2. Reposting due to an inadvertent click of the publish button: very thought provoking. TTRPGs are such a ripe space for semiotic inquiry, and you're certainly doing the topic justice. I have a lot of thoughts about the whole thing but for now just want to comment on the role of abstractions in a game.

    I have a hard time seeing abstractions as merely means to model aspects of the game; to me, they do more to contextualize what is being abstracted than actually model those things. Movement rates, time keeping, and resource tracking aren't just meant to model the process of dungeon crawling but rather situate those dungeon crawling procedures in the larger context of the game to the participants. In D&D, this is illustrated by how its thoroughly defined limitations provide a sense of grounded mundanity that make things that defy those limitations (like magic or underworld denizens) seem all the more fantastical.

    When a game declines to offer rules/abstractions for an operation, it's no issue if it's outside the intended scope of the game. But when it does become a part of the game, it's not that the operation must be adjudicated without any sort of rules or context, but rather the role of abstracting and contextualizing is offloaded from the designer onto the participants.

    Giving the participants the freedom to contrive how a specific operation is contextualized in their game can be fun in some instances but restrictive in others. When a game gives too little context it becomes more trouble than it's worth too play—but of course, what "too little" means varies from person to person. This, I think, is what Rose was getting at in her article—if the rules in a given system "elide the fun to get to the bookkeeping," that doesn't mean that the system is too abstract, but rather that the designers' effort to contextualize the game is focused on the wrong elements of the game and does not extend far enough beyond them.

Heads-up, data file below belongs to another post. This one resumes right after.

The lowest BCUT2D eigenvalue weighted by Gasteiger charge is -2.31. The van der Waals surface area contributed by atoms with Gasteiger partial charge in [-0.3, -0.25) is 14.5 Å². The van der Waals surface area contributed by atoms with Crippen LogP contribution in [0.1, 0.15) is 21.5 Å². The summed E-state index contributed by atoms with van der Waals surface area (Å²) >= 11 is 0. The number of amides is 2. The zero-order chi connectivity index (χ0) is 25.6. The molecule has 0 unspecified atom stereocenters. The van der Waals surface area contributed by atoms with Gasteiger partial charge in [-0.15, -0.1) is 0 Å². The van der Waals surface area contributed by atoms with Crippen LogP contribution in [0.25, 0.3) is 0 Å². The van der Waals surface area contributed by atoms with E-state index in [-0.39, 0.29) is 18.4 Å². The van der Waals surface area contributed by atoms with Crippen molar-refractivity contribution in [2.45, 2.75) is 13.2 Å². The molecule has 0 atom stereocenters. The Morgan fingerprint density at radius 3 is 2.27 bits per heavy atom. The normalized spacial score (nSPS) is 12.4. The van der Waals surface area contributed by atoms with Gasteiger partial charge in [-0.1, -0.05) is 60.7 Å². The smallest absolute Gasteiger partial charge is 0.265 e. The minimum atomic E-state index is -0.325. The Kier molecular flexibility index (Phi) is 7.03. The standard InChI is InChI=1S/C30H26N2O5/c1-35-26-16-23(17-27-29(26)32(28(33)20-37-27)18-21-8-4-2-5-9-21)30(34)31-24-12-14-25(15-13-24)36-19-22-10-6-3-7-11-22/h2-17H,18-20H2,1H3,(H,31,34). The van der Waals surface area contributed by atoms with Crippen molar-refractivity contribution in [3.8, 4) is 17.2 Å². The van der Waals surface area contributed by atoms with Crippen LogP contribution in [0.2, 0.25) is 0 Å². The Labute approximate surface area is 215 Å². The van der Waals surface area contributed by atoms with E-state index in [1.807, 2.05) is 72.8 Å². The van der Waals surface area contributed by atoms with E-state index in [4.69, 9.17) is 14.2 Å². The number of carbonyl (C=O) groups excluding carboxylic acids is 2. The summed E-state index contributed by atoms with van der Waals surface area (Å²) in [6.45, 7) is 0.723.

1. hi traipse, thank you so much for your response and kind words!

      i entirely agree that abstractions do not just serve as models of the real world. that was one of the things that i wanted to criticize with regards to how people often read D&D, e.g.: "All of these things are abstractions for the participants' convenience which elide, perhaps, the hypothetical reality of the game world (e.g., "This monster didn't just pop up out of nowhere, it was actually wandering in your direction!"). However, beyond obscuring a base reality, the rules generate that very reality and constitute its functional logic." the idea that D&D models a cohesive world is a justification for its abstractions. i also use the word "model/ing" in a more general sense of constructing a formal system, but tried to do so in different contexts or in light of the models being arbitrary.

      w.r.t. your third and fourth paragraphs, i didn't feel like much abstraction was offloaded onto us as participants. since trophy elided many aspects of the dungeon crawl that D&D considers, we didn't often worry about it (except in rare cases where we felt like it resulted in interesting situations, as players). we did not mind this at all because trophy just encapsulated what we often feel like are annoying aspects of D&D, while leaving interactions with the game-world direct and mostly unmediated by the rule system. it would be a different story if one's enjoyment of D&D was derived from the logistical game, which again is a formal construction justified by being a model of the (a?) real world, but in our case we enjoyed the focus on the diegetic world interactions very much.

    2. the way i put it lately to a friend is: "if your d&d fun is tracking torches and pinching pennies, then of course you won't enjoy trophy!" trophy encapsulates or ignores many features of the logistical-procedural game that has come to define the OSR play-style. this means that many people who whole-heartedly enjoy OSR games may, likely, not enjoy trophy. this does not mean that trophy fails to accomplish what it set out to do, because it has a different framework of play or a different relationship to exploration than D&D. trophy is very successful in its own scope, by focusing on direct interactions with the game-world and relegating the dynamics of D&D exploration to an occasional subroutine.